London, Dec 6.- Australian scientists say they have found massive freshwater reserves beneath the seabed on continental shelves off Australia, China, North America and South Africa, according to the latest issue of Nature magazine.
The estimated volume of the reserves found is of some 500,000 cubic kilometers, hundreds of times more than than the amount of water extracted from the Earth's sub-surface over the last 100 years, the article says.
Researchers examined previous scientific studies of the seabed and investigations made for oil and gas exploration.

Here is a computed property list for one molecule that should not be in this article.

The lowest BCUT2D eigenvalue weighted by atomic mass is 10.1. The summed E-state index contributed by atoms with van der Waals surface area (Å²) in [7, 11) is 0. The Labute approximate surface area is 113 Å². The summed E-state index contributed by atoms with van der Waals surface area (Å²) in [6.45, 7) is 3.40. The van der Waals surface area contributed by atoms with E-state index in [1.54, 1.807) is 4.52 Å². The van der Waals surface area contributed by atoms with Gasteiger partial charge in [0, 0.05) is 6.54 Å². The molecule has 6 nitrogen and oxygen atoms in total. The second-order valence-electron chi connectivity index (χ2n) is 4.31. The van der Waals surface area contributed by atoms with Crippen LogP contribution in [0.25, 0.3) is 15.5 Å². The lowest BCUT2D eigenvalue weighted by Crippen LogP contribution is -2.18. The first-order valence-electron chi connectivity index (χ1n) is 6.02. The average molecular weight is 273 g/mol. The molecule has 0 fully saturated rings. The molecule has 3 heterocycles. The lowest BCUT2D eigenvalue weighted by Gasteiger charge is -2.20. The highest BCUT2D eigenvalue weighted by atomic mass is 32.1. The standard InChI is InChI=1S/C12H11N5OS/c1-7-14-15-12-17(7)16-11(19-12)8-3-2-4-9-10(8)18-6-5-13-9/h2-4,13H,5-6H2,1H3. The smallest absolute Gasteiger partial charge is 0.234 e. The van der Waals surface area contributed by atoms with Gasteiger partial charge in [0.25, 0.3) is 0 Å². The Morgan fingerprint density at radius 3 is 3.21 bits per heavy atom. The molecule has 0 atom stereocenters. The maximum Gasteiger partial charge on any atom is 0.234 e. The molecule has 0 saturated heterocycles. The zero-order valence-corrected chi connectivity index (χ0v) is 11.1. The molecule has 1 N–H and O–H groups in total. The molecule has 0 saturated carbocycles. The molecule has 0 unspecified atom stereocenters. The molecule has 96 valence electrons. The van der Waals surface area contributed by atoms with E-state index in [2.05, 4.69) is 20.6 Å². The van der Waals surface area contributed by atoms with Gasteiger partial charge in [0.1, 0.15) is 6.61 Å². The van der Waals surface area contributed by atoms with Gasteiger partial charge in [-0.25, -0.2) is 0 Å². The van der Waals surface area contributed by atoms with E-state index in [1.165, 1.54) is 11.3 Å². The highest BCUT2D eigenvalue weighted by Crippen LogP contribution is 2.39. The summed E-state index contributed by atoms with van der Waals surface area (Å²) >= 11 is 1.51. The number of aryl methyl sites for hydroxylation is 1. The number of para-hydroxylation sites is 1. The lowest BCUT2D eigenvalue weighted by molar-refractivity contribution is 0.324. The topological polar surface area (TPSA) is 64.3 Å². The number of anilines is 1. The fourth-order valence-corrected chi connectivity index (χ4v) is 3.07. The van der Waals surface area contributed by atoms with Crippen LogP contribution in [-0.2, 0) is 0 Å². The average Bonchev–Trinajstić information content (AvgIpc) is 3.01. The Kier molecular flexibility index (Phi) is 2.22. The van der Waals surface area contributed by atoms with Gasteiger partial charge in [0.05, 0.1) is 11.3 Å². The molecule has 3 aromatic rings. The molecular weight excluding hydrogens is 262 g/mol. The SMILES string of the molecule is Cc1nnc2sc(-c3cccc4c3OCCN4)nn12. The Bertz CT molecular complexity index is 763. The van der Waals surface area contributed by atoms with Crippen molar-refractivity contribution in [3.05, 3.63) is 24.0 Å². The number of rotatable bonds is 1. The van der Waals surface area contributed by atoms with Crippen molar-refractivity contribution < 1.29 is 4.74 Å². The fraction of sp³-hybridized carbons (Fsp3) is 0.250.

The water deposits under the seabed were created from the absorption of rainwater when sea levels were much lower.
After the last ice age, the reserves were covered with water from the polar ice caps that melted and formed oceans about 20,000 years ago.
Scholars say the water in these reserves stayed fresh because it was protected by sedimentary layers.
Experts warn that the exploitation of these submarine reserves would have a high cost and would require many precautions to not contaminate the water.
According to UN reports, about 40 percent of the world's population suffers from a lack of drinking water, and that number is growing constantly. (Prensa Latina)